In addition to more traditional biofuels, the Great Lakes region’s diverse agriculture and forestry base creates a rich array of waste biomass, i.e., residuals. In some cases, these residuals are put to beneficial use. In other cases, however, they represent waste streams, with attendant costs and environmental consequences. While a great deal of attention has been devoted to the production of bioenergy and bioproducts from primary agriculture and forestry crops, less attention has been paid to capturing the benefits of the region’s residuals. Strategic utilization of waste biomass streams can increase bioenergy production, reduce waste disposal costs, and improve water quality.
A one-year effort funded by the United States Department of Agriculture Rural Development is supporting The Chicago Council's research on key untapped residual streams from agriculture and forestry practices and matching them to potential energy conversion technologies in six target states (Indiana, Illinois, Ohio, Michigan, Minnesota, and Wisconsin). The “Managing Great Lakes Agriculture and Forestry Waste Biomass: Opportunities for Renewable Energy, Ecosystem Services and Local Economic Development” project highlights potential strategies to reduce environmental consequences while increasing local economic development within the target region.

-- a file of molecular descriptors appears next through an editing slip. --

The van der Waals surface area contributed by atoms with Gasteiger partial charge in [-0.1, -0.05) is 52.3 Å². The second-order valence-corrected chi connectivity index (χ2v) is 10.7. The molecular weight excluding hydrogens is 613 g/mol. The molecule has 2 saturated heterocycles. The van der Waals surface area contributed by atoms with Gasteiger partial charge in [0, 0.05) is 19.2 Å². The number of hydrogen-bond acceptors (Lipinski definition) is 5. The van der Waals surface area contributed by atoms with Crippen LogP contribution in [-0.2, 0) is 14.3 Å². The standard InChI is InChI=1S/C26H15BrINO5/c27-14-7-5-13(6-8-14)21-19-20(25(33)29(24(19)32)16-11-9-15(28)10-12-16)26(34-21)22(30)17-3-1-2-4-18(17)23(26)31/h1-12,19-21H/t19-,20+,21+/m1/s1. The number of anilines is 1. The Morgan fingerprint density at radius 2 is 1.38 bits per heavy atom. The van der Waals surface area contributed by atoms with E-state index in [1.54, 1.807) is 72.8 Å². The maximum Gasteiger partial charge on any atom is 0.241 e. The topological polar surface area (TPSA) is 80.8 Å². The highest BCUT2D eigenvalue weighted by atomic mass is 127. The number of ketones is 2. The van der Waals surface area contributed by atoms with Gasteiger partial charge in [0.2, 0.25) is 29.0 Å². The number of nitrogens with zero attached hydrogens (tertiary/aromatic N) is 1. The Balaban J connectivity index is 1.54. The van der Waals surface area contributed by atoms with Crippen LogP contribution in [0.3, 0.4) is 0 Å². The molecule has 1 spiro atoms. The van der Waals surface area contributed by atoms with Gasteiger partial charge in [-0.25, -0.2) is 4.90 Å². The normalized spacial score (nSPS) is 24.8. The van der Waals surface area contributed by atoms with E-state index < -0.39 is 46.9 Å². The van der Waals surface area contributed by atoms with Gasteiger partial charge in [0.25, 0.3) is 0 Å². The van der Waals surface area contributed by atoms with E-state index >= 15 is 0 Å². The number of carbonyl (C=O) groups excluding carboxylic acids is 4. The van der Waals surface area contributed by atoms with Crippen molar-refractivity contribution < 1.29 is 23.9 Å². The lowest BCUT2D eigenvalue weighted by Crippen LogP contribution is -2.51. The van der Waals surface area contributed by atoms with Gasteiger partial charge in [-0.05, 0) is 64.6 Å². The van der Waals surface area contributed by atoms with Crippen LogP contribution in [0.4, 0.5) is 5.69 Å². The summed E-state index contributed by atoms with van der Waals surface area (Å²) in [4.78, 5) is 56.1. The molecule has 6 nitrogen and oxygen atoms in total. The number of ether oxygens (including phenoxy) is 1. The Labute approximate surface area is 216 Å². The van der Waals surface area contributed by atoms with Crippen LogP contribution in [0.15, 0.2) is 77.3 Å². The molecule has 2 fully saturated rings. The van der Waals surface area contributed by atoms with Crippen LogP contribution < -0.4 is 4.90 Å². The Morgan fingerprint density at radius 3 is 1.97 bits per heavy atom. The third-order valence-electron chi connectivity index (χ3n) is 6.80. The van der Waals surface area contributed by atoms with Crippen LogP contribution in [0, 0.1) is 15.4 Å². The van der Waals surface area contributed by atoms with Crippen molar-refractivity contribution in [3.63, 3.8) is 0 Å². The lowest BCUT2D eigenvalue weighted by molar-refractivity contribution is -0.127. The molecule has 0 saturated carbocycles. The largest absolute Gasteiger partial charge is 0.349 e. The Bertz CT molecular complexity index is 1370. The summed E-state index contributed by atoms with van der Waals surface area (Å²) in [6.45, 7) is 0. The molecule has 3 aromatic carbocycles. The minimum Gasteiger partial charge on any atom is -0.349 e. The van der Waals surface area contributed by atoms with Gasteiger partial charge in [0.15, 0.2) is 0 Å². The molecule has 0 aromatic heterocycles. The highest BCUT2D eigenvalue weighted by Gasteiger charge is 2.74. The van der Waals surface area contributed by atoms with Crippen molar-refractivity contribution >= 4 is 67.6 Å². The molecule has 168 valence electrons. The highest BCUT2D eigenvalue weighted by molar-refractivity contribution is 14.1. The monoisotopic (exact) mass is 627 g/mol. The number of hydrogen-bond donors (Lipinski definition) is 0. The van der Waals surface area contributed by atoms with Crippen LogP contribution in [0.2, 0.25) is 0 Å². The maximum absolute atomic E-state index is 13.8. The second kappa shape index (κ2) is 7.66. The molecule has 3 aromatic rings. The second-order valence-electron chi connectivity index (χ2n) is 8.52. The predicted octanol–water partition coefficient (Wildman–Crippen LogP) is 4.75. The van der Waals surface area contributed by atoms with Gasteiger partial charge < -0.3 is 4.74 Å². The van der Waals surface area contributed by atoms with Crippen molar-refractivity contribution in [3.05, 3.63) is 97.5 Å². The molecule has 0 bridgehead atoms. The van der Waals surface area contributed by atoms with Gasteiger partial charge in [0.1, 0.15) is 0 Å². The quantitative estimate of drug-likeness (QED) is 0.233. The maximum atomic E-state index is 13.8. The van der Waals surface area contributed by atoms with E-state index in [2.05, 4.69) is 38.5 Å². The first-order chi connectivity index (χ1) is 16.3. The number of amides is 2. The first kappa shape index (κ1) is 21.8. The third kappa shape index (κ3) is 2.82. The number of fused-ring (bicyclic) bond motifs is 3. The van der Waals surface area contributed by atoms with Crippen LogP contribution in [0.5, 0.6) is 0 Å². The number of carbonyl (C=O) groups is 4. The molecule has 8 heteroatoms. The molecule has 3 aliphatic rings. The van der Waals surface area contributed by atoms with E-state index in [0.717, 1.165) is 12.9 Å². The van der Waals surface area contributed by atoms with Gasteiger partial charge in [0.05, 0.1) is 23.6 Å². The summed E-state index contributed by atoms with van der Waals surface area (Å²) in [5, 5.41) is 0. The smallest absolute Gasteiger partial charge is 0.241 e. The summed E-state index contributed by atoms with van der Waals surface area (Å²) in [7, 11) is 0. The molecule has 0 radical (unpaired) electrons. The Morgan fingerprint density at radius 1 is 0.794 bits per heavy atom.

Project elements include assembling technical and policy experts to identify the most promising energy conversion technologies and develop technical and policy recommendations, and publishing a Heartland Paper report that will serve as a technical, financial, and policy roadmap for utilizing the region’s biomass residuals. Following publication, the report will be widely disseminated to interested and relevant policymakers, practitioners, and business and civic leaders. A multi-city tour and half-day public symposium will also take place for author Stephen Brick to present the report’s findings.